The Art of Truly Listening
Mistakes and Remedies for Being a Good Listener
Many of us have struggled with being a good listener. We may know the frustration when we aren’t listened to, are interrupted, given unwarranted advice or criticized. The breakdown in being heard results in feeling lonely, unknown and disconnected from others. Not being heard can also leave us feeling angry and resentful. Often, we just give up on expressing ourselves.
Deep listening is an art. It does not come naturally for most of us. Just as learning to play a musical instrument requires dedication and practice, listening is a social skill that requires a similar dedication. When done with skill, listening is a gateway to connection, discovery, healing, playfulness and magic.
Deep listening can be briefly described as: surrendering your agenda—having your agenda be about following the other person’s agenda; allowing the speaker to have their experience, their thoughts, their emotions—whatever presents itself; and bringing relaxed, focused attention to every word and message being expressed.
Of course, everyday interactions often don’t lend themselves to this level of communication, however, we can also find ways to bring depth to casual conversations.
Six Listening Mistakes and Six Remedies
1. Mistake: Interrupting, changing the subject or commenting too quickly.
Remedy: Silence and focused attention. It is an interesting coincidence that the words “listen” and “silent” have the exact same letters. We don’t have to be completely silent when we’re deeply listening to another, but a little silence goes a long way. Allow the person to find their way to the points they want to make.
2. Mistake: Offering advice and suggestions too quickly. This one is a communication killer. When we give advice to someone who just needs to express, we increase any distress the person is already experiencing.
Remedy: Allow the speaker to have their experience. Don’t attempt to fix anything or give advice unless it’s wanted. Often, solutions to problems will occur organically as the speaker unravels themselves.
At other times, simply being listened to without interference is the solution. When we listen and allow another to freely express without judging, we have provided the “fix” they needed. If we are going to offer solutions, first ask the person if they are open to suggestions.
3. Mistake: Judging—having negative assessments of the person. Even when we don’t speak our judgment, the judgment will come across to the speaker and will compromise or shut down the conversation.
Remedy: Bring a spirit of acceptance and allowance to the interaction. We are going to have judgments, but keep them in check when possible. Acceptance is the premier component to bring to a conversation. One tip is to avoid asking questions that begin with “why”, which implies a negative judgment. Instead, start the question with the word “what”, i.e. “What was it that had you take the dog on a different path today?”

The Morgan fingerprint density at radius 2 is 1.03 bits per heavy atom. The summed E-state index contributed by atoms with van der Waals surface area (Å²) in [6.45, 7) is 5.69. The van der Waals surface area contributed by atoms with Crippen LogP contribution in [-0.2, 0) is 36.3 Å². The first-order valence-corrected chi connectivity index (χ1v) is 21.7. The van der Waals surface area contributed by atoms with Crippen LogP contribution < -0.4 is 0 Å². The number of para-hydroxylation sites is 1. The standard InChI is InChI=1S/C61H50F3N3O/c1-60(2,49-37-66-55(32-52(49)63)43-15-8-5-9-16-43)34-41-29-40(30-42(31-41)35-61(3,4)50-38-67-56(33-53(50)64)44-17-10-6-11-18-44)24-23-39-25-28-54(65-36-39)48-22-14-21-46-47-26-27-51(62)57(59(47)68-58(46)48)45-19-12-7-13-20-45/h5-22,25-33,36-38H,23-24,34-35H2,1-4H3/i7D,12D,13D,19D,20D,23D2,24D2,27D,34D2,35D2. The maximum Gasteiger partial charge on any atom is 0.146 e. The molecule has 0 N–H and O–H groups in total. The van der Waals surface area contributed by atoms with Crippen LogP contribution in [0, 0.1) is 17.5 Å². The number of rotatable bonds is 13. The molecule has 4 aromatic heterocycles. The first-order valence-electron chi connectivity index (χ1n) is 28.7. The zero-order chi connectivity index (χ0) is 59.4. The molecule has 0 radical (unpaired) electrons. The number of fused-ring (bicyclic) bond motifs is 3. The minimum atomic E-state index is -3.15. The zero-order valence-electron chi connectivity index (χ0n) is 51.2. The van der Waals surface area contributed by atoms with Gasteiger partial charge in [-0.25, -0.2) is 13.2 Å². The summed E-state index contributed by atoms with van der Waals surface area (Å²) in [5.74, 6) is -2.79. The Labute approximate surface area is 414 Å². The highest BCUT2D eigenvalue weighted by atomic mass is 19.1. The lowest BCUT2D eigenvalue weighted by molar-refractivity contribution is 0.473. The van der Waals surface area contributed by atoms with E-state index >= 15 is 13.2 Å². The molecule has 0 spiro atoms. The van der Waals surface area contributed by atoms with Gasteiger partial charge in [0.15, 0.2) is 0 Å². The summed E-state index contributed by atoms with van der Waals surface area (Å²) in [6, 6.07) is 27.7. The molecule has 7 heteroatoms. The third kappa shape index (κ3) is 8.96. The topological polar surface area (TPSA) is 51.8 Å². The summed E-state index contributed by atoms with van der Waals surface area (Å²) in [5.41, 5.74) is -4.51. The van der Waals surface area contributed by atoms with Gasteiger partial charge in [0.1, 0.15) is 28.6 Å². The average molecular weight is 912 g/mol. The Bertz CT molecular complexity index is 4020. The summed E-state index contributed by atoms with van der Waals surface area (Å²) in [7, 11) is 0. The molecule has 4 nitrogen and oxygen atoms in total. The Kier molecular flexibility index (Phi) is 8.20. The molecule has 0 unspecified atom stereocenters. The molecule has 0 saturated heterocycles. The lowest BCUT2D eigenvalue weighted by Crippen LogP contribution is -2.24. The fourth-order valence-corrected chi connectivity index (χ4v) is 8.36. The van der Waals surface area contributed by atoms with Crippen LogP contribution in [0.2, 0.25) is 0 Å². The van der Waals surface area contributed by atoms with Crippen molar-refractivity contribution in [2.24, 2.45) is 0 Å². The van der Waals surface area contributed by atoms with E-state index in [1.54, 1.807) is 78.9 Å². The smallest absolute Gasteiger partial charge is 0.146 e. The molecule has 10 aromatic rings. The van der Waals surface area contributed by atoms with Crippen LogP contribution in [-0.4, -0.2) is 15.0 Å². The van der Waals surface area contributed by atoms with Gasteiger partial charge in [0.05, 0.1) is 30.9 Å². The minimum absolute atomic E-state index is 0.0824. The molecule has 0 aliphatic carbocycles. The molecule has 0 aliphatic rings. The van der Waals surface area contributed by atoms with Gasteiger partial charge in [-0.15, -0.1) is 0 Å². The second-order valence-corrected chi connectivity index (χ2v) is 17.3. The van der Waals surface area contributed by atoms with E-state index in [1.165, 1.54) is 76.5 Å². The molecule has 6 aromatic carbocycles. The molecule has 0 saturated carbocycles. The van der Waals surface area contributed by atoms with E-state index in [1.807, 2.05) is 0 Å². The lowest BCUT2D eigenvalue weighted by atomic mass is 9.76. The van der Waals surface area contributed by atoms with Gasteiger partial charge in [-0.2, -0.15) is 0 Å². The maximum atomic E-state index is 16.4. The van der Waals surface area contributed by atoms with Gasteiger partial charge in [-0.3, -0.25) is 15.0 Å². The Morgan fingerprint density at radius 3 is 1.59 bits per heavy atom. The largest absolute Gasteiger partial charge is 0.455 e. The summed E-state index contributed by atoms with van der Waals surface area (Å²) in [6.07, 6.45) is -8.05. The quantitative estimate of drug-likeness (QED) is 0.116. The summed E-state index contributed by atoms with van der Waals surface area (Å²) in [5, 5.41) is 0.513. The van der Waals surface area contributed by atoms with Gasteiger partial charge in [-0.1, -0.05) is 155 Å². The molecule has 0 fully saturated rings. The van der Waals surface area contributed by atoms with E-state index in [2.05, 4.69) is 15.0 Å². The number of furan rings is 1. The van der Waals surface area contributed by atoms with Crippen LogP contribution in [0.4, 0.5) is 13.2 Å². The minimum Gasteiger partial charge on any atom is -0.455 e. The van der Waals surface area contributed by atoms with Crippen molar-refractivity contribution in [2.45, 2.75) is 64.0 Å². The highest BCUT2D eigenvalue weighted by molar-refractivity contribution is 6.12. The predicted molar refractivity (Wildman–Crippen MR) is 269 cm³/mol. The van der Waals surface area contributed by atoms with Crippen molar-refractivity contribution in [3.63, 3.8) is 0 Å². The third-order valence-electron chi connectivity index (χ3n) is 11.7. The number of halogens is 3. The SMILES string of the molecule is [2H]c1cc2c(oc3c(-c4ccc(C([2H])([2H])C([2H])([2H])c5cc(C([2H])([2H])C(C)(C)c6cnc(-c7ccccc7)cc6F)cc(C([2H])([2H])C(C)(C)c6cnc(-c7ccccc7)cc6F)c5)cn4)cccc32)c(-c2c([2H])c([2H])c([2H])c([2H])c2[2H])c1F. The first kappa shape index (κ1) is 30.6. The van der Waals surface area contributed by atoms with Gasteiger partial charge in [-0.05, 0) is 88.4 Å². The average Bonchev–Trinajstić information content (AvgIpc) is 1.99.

4. Mistake: Messing with emotions. Minimizing, soothing, stepping over, or judging the speaker’s difficult emotions will not create the result we want. The speaker will either get angry or shut down.
Remedy: Allow and explore emotions. Go into the emotions, not away from them. Sadness, fear, confusion, hopelessness and anger need to be accepted and allowed—even embraced. When feelings are allowed to be, they have a chance to soften—or even disappear.
5. Mistake: Making the conversation about you and your agenda, bringing the attention away from the speaker and onto yourself. Often, we are not listening because we are giving thought to what we want to say next.
Remedy: Follow the speaker’s lead. If you do speak about you, have your message contribute to where the other person is going. For example, you might share something personal and vulnerable about you that makes them feel less alone in their challenges and flaws. Or, you may on occasion share a personal story that conveys to the speaker that you relate to their message.
6. Mistake: Not understanding something the person has said, but letting the person continue talking.
Remedy: Commit yourself to understanding every single word, every message. If we don’t understand a word or a message, then ask for clarity. Or make a request: “Could you say what you just said in different words?” If we carry question marks during the conversation, our brain will get overloaded with unanswered questions. We also won’t be as good a listener.
Our world is in desperate need of good communicators. Many life problems can be nipped in the bud, or prevented, simply with good communication skills.
Remember that when listening, we are offering the speaker the gift of our attention. Be aware that much of communication occurs on a non-physical, unseen level. Words are a small representation of a rich array of thoughts, feelings and desires. Very little of the unseen will be expressed in words. Listen for the unsaid messages. We should not assume we already know most everything about the person in front of us. Assume that there is much that you don’t know about this person, and that there is much that the person doesn’t know about themselves. Bring an attitude of curiosity, exploration and discovery to the conversation.
Obviously, your every conversation will often not be a deep process where there is a designated speaker and a designated listener. To further develop expertise in listening, one may find it useful to have a listening partner where you both practice your listening skills.
Bill White is a relationship and communication specialist in Tucson. See the extended version of this article at TheHealthyCouple.com.